As always, I skip tunes I don’t feel like writing about. The rest is random.
1. U2, “Where The Streets Have No Name” from The Joshua Tree. I was an undergrad when this came out and didn’t really like the band. Got sent to review them at Montreal’s Olympic Stadium in 1992, on the ZooTV tour, and changed my mind about everything in the space of an evening. U2 isn’t quite a four-legged stool: the quartet’s sound really is essentially defined by Bono’s voice and, on this tune especially, by The Edge’s guitar riffs. In fact this tune has very little structure because so much of its 5:38 running time is devoted to letting The Edge play that arpeggio forever. Which is fine, really.
2. Maynard Ferguson, “Conquistador,” from Conquistador. We’re getting very deep into the guilty-pleasure corners of the record collection with this one. The high-note trumpeter from Verdun in high kitsch mode, in perhaps 1977, playing ersatz Spanish laments over parade drums, Fender Jazz bass, Rhodes piano and an all-male choir. It all seemed horribly significant when I was in high school. Rediscovering it a few months ago I was surprised to find George Benson playing quite a lot of tasteful guitar in an accompanying role. Still… really high kitsch.
3. Charles Ives, Symphony No. 4, i: Prelude: Maestoso, Christoph von Dohnanyi and Jahja Ling conducting the Cleveland Symphony and Chorus. Ives’ father used to have two marching bands pass each other so he could study how their unrelated tunes overlapped. The son composed an (almost) perfectly orthodox first symphony before sliding ever further into a kind of mad American mythic fever-dream. The fourth symphony needs two conductors to steer the orchestra’s divided forces, just like the colliding marching bands of youth, but the choral hymn over the first movement’s troubled waters is unabashedly stirring. In some ways it all foreshadows the superimposed tempos of Miles Davis’s and Ornette Coleman’s 1960s bands, probably entirely by happy accident.
4. Conway Twitty, “Danny Boy,” from Best of the Early Years. No, I’m not a major Conway Twitty fan, or normally any kind of Conway Twitty fan at all, but he takes my favourite old song up into a bright country-rock tune after the first eight bars and what can I say, it’s a hoot.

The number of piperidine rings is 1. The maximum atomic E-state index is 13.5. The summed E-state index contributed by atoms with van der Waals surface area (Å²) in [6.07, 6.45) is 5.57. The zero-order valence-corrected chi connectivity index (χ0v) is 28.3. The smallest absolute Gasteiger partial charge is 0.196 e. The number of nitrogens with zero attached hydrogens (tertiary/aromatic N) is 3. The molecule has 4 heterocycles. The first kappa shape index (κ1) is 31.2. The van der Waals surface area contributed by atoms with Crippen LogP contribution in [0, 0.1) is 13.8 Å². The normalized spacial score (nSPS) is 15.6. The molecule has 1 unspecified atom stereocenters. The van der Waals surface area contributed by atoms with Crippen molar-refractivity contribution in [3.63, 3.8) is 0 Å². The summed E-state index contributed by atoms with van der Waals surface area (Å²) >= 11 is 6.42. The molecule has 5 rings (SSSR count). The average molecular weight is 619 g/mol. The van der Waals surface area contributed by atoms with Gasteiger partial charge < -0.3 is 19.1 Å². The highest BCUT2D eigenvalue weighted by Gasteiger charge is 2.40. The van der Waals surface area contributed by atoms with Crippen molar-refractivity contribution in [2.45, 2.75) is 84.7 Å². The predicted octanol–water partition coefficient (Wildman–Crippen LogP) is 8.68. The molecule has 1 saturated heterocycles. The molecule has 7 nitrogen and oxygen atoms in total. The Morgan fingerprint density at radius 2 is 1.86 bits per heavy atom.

4. Vampire Weekend, “Cape Cod Kwassa Kwassa,” from Vampire Weekend. They’re not that great, but the low-key delivery, goofily optimistic vocals and bare-bones proto-ska structures — this one’s basically a circular four-bar riff, almost a rhumba — makes them sound amiable and unique, and those are good attributes for a band to have.
5. John Hiatt, “Two Hearts” from Same Old Man. Not sure what to make of the new album yet, except it’s Hiatt so it fits like an old glove the first time out.
6. Daniel Lanois, “The Maker” from Acadie. The guitarist, producer to the stars (Joshua Tree, above), franco-Canadian by way of New Orleans played this tune at the Air Canada centre on the night Paul Martin became leader of the Liberal Party of Canada, so the evening had its merits. I don’t know whether that’s two bassists, or a guy playing the Chapman stick, or studio-overdubbed bass, or what it is holding down the tune’s chordal foundations, but it is a lovely thing to behold.
7. Arcade Fire, “Intervention,” from Neon Bible. The pipe organ works. In fact by the end it can barely keep up with Win’s voice. “Every spark of friendship and love/ Will die without a home/ Hear the soldier groan ‘We’ll go it alone.'”
8. Shirley Horn, “Everything Must Change,” from May The Music Never End. The great jazz diva of Washington, D.C. had many virtues, including a willingness to lock her very good rhythm section down to simple structures that cannot have been particularly rewarding to play, but that greatly added to a tune’s drama. Here it’s a sliding two-beat thump-thump thing that the bassist and drummer hold for chorus after chorus under her peerless, heartbreaking delivery. “There are not many things in life” — stage chuckle — “you can be sure of,” she sings, just before the band finally breaks into old-fashioned four-on-the-floor swing. For eight bars. Then it’s back to the two-beat thing. “Music makes me cry,” she sings at the end, and you believe it.
9. Bruce Springsteen, “The Ghost of Tom Joad,” from The Ghost of Tom Joad. The rest of the album is a little too dry and monotonic to be a classic, but this opening tune continues to haunt. “Well the highway is alive tonight/ But nobody’s kidding nobody about where it goes.”
10. Larry Roy and Steve Kirby, “Both Sides Now,” from Wicked Grin. I want to write more soon about the extraordinary effort bassist Steve Kirby has made as the Director of Jazz Studies at the University of Manitoba since he moved to Winnipeg from Brooklyn in 2003, but suffice it to say his new CD with Winnipeg guitarist Larry Roy is strong, fresh — the real deal. This is the Joni Mitchell song, warmly sung by Anna-Lisa Kirby, with Roy on acoustic guitar and Stefon Harris, clever and apt as usual, on marimba.